“Yes,” said my father. He was sitting behind his table; his chair was skewed to oneside, his legs were crossed and one arm was resting on the back of his chair.
“Did you call a doctor, Sheriff? Did anybody call a doctor?” asked Atticus.
“No sir,” said Mr. Tate.
“Didn’t call a doctor?”
“No sir,” repeated Mr. Tate.
“Why not?” There was an edge to Atticus’s voice.
“Well I can tell you why I didn’t. It wasn’t necessary, Mr. Finch. She was mightybanged up. Something sho‘ happened, it was obvious.”
“But you didn’t call a doctor? While you were there did anyone send for one, fetch one,carry her to one?”
Judge Taylor broke in. “He’s answered the question three times, Atticus. He didn’t calla doctor.”
Atticus said, “I just wanted to make sure, Judge,” and the judge smiled.
Jem’s hand, which was resting on the balcony rail, tightened around it. He drew in hisbreath suddenly. Glancing below, I saw no corresponding reaction, and wondered if Jemwas trying to be dramatic. Dill was watching peacefully, and so was Reverend Sykesbeside him.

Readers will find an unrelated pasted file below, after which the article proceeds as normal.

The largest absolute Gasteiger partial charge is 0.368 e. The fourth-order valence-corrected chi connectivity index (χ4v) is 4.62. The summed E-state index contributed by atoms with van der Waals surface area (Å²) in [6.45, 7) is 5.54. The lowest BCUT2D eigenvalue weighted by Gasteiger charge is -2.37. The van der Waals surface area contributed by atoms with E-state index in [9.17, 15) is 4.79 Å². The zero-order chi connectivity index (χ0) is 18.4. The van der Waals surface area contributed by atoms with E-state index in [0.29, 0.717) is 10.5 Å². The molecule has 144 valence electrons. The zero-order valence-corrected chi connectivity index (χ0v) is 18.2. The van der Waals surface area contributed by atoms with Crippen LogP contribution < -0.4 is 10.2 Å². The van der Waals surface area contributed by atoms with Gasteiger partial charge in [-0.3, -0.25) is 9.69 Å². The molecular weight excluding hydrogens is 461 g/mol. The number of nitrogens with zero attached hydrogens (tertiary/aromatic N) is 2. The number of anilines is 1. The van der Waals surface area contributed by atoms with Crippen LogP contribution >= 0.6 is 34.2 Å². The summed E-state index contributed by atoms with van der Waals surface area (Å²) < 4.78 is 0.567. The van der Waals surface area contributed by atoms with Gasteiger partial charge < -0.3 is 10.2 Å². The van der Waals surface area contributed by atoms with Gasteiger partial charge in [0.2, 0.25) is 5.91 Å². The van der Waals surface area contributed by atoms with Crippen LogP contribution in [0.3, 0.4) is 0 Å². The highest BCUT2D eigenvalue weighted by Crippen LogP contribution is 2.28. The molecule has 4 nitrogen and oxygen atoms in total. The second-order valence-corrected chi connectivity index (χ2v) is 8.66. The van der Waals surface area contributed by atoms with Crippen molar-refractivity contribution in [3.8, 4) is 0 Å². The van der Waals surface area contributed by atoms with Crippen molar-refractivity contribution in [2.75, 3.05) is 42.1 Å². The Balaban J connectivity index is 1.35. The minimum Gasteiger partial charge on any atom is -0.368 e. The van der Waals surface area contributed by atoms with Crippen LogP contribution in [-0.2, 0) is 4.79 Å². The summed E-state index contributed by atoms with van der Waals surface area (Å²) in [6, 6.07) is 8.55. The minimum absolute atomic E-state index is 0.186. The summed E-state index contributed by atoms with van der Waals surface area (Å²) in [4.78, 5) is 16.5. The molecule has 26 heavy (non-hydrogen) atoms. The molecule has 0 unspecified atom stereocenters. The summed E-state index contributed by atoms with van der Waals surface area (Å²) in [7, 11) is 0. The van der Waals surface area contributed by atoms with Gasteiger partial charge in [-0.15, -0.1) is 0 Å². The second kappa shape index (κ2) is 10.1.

“What is it?” I whispered, and got a terse, “Sh-h!”
“Sheriff,” Atticus was saying, “you say she was mighty banged up. In what way?”
“Just describe her injuries, Heck.”
“Well, she was beaten around the head. There was already bruises comin‘ on herarms, and it happened about thirty minutes before—”
“How do you know?”
Mr. Tate grinned. “Sorry, that’s what they said. Anyway, she was pretty bruised upwhen I got there, and she had a black eye comin‘.”
Mr. Tate blinked and ran his hands through his hair. “Let’s see,” he said softly, then helooked at Atticus as if he considered the question childish. “Can’t you remember?”
Mr. Tate pointed to an invisible person five inches in front of him and said, “Her left.”
“Wait a minute, Sheriff,” said Atticus. “Was it her left facing you or her left looking thesame way you were?”
Mr. Tate said, “Oh yes, that’d make it her right. It was her right eye, Mr. Finch. Iremember now, she was bunged up on that side of her face…”
Mr. Tate blinked again, as if something had suddenly been made plain to him. Thenhe turned his head and looked around at Tom Robinson. As if by instinct, Tom Robinsonraised his head.
Something had been made plain to Atticus also, and it brought him to his feet. “Sheriff,please repeat what you said.”
“It was her right eye, I said.”
“No…” Atticus walked to the court reporter’s desk and bent down to the furiouslyscribbling hand. It stopped, flipped back the shorthand pad, and the court reporter said,“‘Mr. Finch. I remember now she was bunged up on that side of the face.’”